Number crunching by research company BloombergNEF (BNEF) reveals offshore wind investment in the first half of 2020 was up 319% year-on-year, and even beat the full-year record of $31.9 billion set in 2019.
In January to June 2020, finance decisions on 28 offshore wind farms were signed off, including the largest offshore project to reach a financial investment decision so far – Vattenfall’s $3.9 billion 1500MW Hollandse Kust Zuid 1-4 Hollandse Kust Zuid 1-4 (1500MW) OffshoreNetherlands, Europe Click to see full details array off the Netherlands’ coast.
Other major offshore deals this year included SSE’s 1075MW Seagreen 1 Seagreen 1 (1075MW) OffshoreFirth of Forth, UK, Europe Click to see full details project in the UK at an estimated $3.8 billion; Copenhagen Infrastructure Partners' 600MW Changfang and Xidao cluster off Taiwan estimated to cost $3.6 billion; and the 497MW Fécamp Fécamp (497MW) Offshoreoff Fécamp, Normandy, France, Europe Click to see full details and 496MW Saint Brieuc Saint Brieuc (496MW) Offshoreoff Saint-Brieuc, Brittany, France, Europe Click to see full details projects in French waters, together amounting to 993MW and $5.4 billion.
Offshore wind has benefitted from a 67% reduction in levelised costs since 2012 and the latest giant turbines, said Tom Harries, head of wind analysis at BNEF.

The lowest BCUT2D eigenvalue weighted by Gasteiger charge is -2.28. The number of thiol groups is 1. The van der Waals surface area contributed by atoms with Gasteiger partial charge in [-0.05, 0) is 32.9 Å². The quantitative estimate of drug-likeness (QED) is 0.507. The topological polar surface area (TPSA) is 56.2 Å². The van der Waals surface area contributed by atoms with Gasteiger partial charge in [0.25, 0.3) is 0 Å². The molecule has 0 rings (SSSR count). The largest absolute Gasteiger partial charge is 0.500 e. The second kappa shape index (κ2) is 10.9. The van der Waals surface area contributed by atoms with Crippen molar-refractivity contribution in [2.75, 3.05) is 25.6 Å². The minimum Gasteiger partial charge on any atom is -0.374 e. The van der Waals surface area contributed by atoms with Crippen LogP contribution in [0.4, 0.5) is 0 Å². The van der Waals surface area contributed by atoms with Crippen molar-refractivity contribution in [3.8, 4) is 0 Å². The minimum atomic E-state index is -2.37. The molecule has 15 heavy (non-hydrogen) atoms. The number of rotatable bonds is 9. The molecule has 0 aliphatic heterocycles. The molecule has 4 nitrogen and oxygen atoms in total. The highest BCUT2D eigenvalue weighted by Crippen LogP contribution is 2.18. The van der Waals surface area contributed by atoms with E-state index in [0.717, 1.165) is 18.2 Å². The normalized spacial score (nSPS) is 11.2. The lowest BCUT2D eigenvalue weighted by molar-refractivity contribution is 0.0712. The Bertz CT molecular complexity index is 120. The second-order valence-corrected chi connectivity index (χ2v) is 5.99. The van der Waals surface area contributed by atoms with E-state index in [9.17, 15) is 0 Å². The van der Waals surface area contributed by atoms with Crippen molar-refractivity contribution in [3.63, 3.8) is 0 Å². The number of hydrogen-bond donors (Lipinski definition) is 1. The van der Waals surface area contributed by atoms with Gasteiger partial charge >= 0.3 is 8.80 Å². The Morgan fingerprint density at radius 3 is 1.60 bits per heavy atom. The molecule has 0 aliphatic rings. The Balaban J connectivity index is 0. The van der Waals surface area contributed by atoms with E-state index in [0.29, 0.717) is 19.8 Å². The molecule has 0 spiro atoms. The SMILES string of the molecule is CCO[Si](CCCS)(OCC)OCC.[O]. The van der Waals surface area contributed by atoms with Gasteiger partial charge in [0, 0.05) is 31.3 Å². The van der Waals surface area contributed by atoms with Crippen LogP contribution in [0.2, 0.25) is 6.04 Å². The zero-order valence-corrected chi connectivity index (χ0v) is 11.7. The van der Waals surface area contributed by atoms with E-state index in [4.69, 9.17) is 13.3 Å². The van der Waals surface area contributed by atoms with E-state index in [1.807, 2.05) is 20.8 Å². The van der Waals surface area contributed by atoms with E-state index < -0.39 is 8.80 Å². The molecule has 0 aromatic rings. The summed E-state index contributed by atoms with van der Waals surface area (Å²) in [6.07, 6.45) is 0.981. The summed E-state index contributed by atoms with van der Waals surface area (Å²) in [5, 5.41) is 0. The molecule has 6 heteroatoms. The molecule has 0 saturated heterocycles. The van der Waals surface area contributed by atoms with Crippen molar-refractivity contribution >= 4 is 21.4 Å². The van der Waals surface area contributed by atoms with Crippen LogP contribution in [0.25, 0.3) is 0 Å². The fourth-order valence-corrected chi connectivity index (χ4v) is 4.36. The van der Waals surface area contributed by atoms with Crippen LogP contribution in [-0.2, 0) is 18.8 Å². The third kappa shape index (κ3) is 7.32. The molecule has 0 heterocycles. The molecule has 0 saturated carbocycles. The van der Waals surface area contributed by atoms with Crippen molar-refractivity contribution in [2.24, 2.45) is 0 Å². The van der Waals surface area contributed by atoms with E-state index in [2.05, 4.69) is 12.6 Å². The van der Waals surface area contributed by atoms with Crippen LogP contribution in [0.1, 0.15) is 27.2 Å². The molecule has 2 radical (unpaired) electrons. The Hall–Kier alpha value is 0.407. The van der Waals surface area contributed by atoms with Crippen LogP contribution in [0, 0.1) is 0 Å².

“But the first half of this year also owed a lot to a rush in China to finance and build, in order to take advantage of a feed-in tariff before it expires at the end of 2021.
“I expect a slowdown in offshore wind investment globally in the second half, with potentially a new spike early next year,” he added.
At least 17 Chinese installations have been financed in the first six months of 2020, led by Guangdong Yudean’s $1.8 billion investment in the first 600MW of its 2GW Yangjiang Yangxi Shapaat offshore hub.
Less money for onshore and solar
But not all renewables have seen the same investment. Onshore wind investment has slipped 21% to $37.5 billion over the same timeframe, while solar fell 12% to $54.7 billion. This means overall investment in wind power is slightly down year on year, despite the record offshore figure (see chart).
Looking at the figures by location, China was the largest market investing $41.6 billion in the first half of 2020 across all renewables, up 42% compared to the same period in 2019.
Overall investment in new renewable energy capacity – excluding large hydro-electric dams of more than 50MW – stood at $132.4 billion in the first half of 2020, up 5% from a revised $125.8 billion in the same period 2019. Overall clean energy investment, including renewables capacity financing and corporate-level equity deals, came to $137 billion, up 4% on the first six months of 2019 ($131.9 billion).